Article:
The alternate reality in which the Vikings re-sign Teddy Bridgewater
Disclaimer: Teddy Bridgewater is probably my favorite player in the NFL. Like a lot of Vikings fans, Teddy Bridgewater will always have a place in my heart, no matter what jersey he’s wearing. And the idea of Bridgewater coming back from that injury, reclaiming his spot as the Vikings’ starter and finally leading our tortured fan base to a Super Bowl win was the biggest thing driving my mindset at this time. It probably still is, honestly.
This is based almost entirely on emotion and not on statistics, so feel free to complain about it.
Hypothetical scenario: Spielman re-signs Teddy to a “prove it” deal. Keenum goes to the Broncos. Cousins goes to the Jets for $100 million and the New York Post sportswriters have to find something else to write about. Bradford still gets a ton of money to play like two games. The Vikings, still with a ton of cap space, spend it on upgrading their offensive line (maybe Justin Pugh or Andrew Norwell, among others).
Bridgewater develops instant chemistry with Dalvin Cook, who plays the full 16 games. Minnesota’s defense takes another step as the best in the NFL. Adam Thielen leads the NFL in receiving. Bridgewater’s ability to move outside the pocket negates the offensive line’s deficiencies and opens up the offense. The Vikings go 14-2 and earn home-field advantage. The Saints come to town for the NFC Championship Game and lose when Bridgewater finds Thielen for a 62-yard score with no time remaining. Someone thinks of a name even better than the Minneapolis Miracle.
The Vikings head to Atlanta and Bridgewater outplays Tom Brady to give the Vikings their first Super Bowl. I’m sitting here right now, writing about how the Vikings are primed for a repeat.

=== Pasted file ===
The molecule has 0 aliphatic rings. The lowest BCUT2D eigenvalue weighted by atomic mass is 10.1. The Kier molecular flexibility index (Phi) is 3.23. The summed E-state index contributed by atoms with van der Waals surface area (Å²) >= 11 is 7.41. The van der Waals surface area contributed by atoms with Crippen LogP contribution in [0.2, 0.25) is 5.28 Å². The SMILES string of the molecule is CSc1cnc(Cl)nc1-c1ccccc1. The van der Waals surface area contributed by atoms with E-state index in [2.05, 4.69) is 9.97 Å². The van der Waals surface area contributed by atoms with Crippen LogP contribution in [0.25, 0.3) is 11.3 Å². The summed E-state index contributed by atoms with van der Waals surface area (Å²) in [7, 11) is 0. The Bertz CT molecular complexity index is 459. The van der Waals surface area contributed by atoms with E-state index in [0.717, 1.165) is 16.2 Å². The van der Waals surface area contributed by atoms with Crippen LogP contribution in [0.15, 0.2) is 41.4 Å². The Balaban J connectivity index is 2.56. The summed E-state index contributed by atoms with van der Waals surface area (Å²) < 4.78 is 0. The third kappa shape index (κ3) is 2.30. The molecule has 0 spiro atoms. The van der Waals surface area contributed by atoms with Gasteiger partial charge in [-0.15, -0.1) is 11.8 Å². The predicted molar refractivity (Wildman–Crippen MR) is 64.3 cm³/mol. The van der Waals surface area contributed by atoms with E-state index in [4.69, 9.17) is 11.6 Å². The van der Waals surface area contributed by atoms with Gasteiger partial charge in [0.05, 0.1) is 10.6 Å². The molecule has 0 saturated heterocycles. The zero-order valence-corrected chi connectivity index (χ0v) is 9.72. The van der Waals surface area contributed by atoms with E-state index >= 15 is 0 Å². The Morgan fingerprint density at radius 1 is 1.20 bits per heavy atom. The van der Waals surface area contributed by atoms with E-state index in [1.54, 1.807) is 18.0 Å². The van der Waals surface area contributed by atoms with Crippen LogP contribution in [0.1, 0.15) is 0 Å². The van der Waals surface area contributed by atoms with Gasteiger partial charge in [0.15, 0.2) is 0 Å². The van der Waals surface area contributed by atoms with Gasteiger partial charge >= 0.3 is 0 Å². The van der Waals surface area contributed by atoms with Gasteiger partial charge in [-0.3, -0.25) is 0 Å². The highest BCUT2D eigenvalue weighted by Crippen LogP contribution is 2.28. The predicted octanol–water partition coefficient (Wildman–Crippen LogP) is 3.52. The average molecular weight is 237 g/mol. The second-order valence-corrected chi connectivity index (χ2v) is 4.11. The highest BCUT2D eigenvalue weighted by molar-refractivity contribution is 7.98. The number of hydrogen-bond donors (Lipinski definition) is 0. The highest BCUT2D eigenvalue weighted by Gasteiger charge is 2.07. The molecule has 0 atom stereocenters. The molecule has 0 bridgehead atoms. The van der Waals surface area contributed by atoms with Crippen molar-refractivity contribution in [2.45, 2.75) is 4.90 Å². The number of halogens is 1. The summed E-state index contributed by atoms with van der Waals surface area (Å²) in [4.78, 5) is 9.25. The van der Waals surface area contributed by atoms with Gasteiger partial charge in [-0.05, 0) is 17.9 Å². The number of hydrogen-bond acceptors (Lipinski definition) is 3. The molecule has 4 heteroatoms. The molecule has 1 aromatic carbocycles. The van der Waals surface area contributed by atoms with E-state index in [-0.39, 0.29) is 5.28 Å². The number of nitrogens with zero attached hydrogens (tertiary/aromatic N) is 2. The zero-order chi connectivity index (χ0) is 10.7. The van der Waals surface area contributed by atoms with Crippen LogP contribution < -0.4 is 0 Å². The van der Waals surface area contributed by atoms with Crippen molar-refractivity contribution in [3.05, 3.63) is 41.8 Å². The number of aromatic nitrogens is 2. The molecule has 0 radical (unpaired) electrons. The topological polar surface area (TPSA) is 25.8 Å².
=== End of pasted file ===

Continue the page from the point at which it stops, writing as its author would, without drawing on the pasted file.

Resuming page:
Meanwhile in reality...
The Vikings got a lot of bad bounces in 2018. Changing their quarterback probably wouldn’t have negated a lot of the things that happened. The reality is that the Vikings had enough cap space to sign Cousins, and most people agreed that it was unlikely he’d be worse than Keenum (that was also assuming Keenum would regress on an absurd 2017 season in which he became a fringe MVP candidate). The idea was that the Vikings were already set at most other positions, and a slight upgrade at quarterback might be all it took to get them over the hump.
I was excited when Cousins chose to sign with the Vikings. I would’ve preferred Bridgewater or Keenum, but as I’ve said before, Rick Spielman and Mike Zimmer know a lot more about football than I do. And I thought Cousins was a good player who could help the Vikings get even better.
A year later, some people are already counting the days till that 3-year deal is over. I’m not there yet, but the Vikings will, at minimum, have to make the playoffs this season for me to keep my faith. This is not about whether or not Cousins has been good or will be good, it’s about supporting your team no matter what. And hey, if it doesn’t work out, the Vikings can draft McKenzie Milton in 2021. Don’t say I didn’t tell ya.